1) Low interest rates penalise savers. They especially hurt those who rely on their savings, such as retirees. Many of them aren’t happy about it, as I’ve outlined previously:
“It seems older Australians are beginning to link the RBA to low deposit rates and that may not bode well for [RBA Governor] Mr [Philip] Lowe.”
2) Negative real rates naturally lead to speculation on all kinds of assets. Stocks, bonds, commercial property, houses, cars, art, dogs – you name it, everything has been bid up. A lot of assets are now extremely overvalued, unless current low interest rates and bond yields are here to stay.
3) Asset price inflation leads to greater inequality. The wealthy own assets while the poor don’t.
4) Low rates keep many over-indebted businesses alive when they should be dead. This undermines economic productivity. For instance, these so-called zombie firms can get loans that should instead be going to profitable businesses which can put them to better use. In 2018, The Bank For International Settlements estimated that 1 in 10 U.S. companies were zombie firms. I imagine the figure in Australia isn’t dissimilar.
5) Cheap money allows private equity (PE) and venture capital (VC) to prop up many companies which shouldn’t exist. With PE or VC backing, some businesses can price products below where they should be to try to grab market share, but without any real hope of ever making a profit. WeWork, anyone? (although there are numerous other candidates)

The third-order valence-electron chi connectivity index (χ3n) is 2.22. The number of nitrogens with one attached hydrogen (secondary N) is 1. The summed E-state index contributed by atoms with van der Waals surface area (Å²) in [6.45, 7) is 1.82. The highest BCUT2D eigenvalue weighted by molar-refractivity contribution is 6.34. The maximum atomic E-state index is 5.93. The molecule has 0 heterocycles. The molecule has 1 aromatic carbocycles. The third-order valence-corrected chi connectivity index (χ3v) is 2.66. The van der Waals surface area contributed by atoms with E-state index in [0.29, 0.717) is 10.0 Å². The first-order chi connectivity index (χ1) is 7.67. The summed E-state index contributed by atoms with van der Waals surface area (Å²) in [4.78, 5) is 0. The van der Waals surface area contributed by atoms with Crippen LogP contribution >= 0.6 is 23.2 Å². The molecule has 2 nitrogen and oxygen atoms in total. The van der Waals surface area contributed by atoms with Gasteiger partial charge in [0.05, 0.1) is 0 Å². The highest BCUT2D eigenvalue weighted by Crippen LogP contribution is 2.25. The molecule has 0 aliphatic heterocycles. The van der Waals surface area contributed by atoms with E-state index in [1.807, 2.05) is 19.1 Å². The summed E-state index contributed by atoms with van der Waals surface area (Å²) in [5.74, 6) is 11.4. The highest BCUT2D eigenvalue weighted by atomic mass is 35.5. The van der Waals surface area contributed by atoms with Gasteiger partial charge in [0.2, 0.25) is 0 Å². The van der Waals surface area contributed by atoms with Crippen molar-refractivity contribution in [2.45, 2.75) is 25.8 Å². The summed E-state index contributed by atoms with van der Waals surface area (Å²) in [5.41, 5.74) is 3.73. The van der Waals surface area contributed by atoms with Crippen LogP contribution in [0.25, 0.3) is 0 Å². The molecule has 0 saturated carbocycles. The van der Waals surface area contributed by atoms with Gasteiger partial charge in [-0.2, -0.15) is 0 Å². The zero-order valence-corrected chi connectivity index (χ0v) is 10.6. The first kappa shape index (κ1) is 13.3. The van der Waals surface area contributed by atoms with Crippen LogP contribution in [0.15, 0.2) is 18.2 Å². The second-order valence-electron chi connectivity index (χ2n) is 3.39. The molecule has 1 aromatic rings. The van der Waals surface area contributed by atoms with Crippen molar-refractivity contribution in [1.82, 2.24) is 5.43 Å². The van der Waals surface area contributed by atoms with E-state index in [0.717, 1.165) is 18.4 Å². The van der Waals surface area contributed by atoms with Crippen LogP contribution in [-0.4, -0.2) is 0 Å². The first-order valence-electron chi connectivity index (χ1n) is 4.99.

6) Tonnes of debt. It’s funny how debt was a key subject in business circles post the financial crisis, but now barely receives a mention. Australia’s household debt at close to 200% of disposable income is enormous. And the banks’ significant exposure to residential property is of particular concern.
7) More debt means greater “financialisation” of the economy. That is, resources flow into the finance sector, making it more important vis-a-vis the rest of the economy. Want to know why financial companies are still doing well and their employees can get ludicrous salaries and bonuses? -that’s financialisation of the economy.
8) Low rates hurt a number of sectors, insurance being among the more visible. Near-zero rates reduces investment returns that insurers hold against their future claims liabilities.
While economists and the RBA will talk up the benefits of further cutting rates to spur the economy, they will also know that any such cuts will provide only a short-term fillip at best. Meanwhile, the problems mentioned above will become ever more stark.
You may ask, what’s the solution then? Well, low interest rates have distorted our economy to such a degree that there is no easy path ahead. If history is any guide, governments always choose to inflate their way out of debt problems. For that to happen, interest rates have to remain below inflation for a sustained period. That could mean interest rates at zero, or negative, very soon and the RBA trying to keep them there for a long time to come.
James Gruber is a businessman and writer. He authors a blog on Australian business issues: Money, Mobs & Moguls.